Tuncel A, Corbin KR, Ahn-Jarvis J, Harris S, Hawkins E, Smedley MA, Harwood W, Warren FJ, Patron NJ, Smith AM (2019) Cas9-mediated mutagenesis of potato starch-branching enzymes generates a range of tuber starch phenotypes. Plant Biotechnol J. doi: 10.1111/pbi.13137

Open Access

Alison Smith and Nicola Patron who work in Norwich Research Park are corresponding authors of this study that includes Aytug Tuncel as first author. They have used Cas9-mediated gene editing to generate potato plants that have a range of different tuber starch structures. This shows that gene-editing techniques allows the transgene-free alteration to generate potentially healthier crops.

Schreier TB, Umhang M, Lee SK, Lue WL, Shen Z, Silver D, Graf A, Müller A, Eicke S, Stadler M, Seung D, Bischof S, Briggs SP, Kötting O, Moorhead GB, Chen J, Zeeman SC (2019) LIKE SEX4 1 acts as a β-amylase-binding scaffold on starch granules during starch degradation. Plant Cell. doi: 10.1105/tpc.19.00089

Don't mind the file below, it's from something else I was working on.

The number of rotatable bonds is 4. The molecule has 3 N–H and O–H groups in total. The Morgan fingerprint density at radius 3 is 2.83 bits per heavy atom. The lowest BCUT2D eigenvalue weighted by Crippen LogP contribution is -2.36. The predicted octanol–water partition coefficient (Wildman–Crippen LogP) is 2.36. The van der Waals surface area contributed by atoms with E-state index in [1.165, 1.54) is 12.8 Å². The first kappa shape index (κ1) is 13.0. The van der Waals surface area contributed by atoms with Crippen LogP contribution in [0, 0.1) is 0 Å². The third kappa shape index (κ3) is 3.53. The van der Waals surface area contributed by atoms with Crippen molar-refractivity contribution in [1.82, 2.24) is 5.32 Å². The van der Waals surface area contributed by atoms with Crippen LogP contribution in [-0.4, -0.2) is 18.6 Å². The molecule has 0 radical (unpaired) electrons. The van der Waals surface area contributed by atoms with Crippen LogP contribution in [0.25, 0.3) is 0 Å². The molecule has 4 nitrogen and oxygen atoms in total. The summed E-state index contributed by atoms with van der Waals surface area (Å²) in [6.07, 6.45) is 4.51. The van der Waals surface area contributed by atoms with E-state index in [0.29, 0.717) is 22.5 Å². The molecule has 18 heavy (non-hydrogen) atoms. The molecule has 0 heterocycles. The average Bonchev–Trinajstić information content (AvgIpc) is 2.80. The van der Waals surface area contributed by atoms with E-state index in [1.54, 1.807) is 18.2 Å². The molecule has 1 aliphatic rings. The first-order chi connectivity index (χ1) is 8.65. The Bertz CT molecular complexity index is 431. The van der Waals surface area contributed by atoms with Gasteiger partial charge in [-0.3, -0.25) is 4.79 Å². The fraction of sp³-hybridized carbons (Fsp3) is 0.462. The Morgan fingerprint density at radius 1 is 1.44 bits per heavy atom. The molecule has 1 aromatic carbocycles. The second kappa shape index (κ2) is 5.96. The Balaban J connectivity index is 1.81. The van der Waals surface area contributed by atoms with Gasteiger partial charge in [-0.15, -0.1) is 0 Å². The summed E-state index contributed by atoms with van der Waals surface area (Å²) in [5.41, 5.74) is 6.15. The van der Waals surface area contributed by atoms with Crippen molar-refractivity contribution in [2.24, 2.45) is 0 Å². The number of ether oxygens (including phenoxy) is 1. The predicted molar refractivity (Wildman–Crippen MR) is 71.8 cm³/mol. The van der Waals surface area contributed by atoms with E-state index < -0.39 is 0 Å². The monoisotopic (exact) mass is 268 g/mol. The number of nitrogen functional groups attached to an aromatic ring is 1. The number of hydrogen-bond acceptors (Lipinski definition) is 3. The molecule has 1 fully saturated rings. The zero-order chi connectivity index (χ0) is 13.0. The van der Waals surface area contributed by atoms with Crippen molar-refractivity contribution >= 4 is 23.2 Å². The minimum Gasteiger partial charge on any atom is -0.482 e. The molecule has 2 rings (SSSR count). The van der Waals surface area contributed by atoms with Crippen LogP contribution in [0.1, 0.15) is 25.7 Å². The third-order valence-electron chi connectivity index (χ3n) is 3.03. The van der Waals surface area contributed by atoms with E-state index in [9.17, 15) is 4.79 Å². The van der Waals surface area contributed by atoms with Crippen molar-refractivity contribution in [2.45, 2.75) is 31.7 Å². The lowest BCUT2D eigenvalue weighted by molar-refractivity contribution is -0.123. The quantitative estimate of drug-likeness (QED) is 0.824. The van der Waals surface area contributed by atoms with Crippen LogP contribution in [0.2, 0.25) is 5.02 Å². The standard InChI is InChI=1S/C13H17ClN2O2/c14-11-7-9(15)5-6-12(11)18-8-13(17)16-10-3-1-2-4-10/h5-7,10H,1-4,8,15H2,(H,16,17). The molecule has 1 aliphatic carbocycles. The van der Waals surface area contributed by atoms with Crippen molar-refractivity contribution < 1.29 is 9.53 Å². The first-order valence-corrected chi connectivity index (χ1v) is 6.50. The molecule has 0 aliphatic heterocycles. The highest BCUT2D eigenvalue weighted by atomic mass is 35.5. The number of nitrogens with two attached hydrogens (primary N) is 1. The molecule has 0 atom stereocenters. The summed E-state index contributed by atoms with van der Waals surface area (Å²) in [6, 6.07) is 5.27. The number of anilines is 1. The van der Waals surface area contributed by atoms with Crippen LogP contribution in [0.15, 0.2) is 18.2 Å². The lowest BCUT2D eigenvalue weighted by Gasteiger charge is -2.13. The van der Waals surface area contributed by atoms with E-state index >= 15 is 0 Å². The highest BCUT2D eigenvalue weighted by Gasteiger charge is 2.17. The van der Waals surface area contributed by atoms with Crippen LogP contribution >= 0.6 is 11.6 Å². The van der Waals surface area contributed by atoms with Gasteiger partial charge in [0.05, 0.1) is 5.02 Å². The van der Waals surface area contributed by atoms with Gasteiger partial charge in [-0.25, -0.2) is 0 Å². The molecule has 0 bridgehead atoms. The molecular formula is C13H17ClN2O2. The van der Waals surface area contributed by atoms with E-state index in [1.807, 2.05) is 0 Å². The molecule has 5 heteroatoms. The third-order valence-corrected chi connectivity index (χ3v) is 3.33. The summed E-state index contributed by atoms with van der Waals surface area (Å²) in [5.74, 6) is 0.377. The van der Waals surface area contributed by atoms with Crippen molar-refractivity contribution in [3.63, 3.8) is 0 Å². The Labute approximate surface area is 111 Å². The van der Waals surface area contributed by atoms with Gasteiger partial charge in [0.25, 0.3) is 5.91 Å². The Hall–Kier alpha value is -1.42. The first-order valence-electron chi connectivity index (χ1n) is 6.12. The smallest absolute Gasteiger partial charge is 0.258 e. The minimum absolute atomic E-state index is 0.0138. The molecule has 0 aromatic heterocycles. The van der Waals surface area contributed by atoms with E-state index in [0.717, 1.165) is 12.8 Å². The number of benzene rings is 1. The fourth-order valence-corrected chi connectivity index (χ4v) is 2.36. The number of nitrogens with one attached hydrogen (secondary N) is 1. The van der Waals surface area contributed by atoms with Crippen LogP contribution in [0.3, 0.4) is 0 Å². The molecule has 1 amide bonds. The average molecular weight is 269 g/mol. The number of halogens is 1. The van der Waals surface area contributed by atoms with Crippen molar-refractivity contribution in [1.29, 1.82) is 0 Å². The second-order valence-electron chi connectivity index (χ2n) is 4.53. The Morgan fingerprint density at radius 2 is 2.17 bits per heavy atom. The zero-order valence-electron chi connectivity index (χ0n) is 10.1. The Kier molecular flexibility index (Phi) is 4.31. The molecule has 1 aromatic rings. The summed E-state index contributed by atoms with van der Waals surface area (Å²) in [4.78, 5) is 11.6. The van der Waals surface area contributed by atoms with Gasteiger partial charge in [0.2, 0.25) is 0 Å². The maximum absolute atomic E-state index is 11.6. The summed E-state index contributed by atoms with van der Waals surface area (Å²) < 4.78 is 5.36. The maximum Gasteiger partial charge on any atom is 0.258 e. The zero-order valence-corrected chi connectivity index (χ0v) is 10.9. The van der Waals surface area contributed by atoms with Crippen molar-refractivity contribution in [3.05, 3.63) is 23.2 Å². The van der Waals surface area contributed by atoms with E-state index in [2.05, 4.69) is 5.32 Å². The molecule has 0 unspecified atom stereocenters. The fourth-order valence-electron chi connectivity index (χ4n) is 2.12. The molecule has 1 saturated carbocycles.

Open Access

Tina Schreier from the University of Cambridge is the first author on this international study led from Switzerland that also includes Alexander Graf and David Seung from the JIC as co-authors. This study defines a precise role for the LIKE SEX FOUR 1 (LSF1) protein that binds starch and is required for normal starch degradation. Through a variety of experiments they show that the glucan binding, rather than phosphatase activity, is required for LSF1 function during starch degradation.

Bhatia R, Dalton S, Roberts LA, Moron-Garcia OM, Iacono R, Kosik O, Gallagher JA, Bosch M (2019) Modified expression of ZmMYB167 in Brachypodium distachyon and Zea mays leads to increased cell wall lignin and phenolic content. Sci Rep. doi: 10.1038/s41598-019-45225-9

Open Access

Rakesh Bhatia is the first author on this work from the lab of Maurice Bosch at Aberystwyth University. They overexpress the maize MYB transcription factor ZmMYB167 in both Brachypodium and maize. Both species show increased lignin content with Brachypodium but not maize showing a biomass deficit. This indicates that ZmMYB167 could be a useful molecular tool for the alteration of secondary cell wall biosynthesis.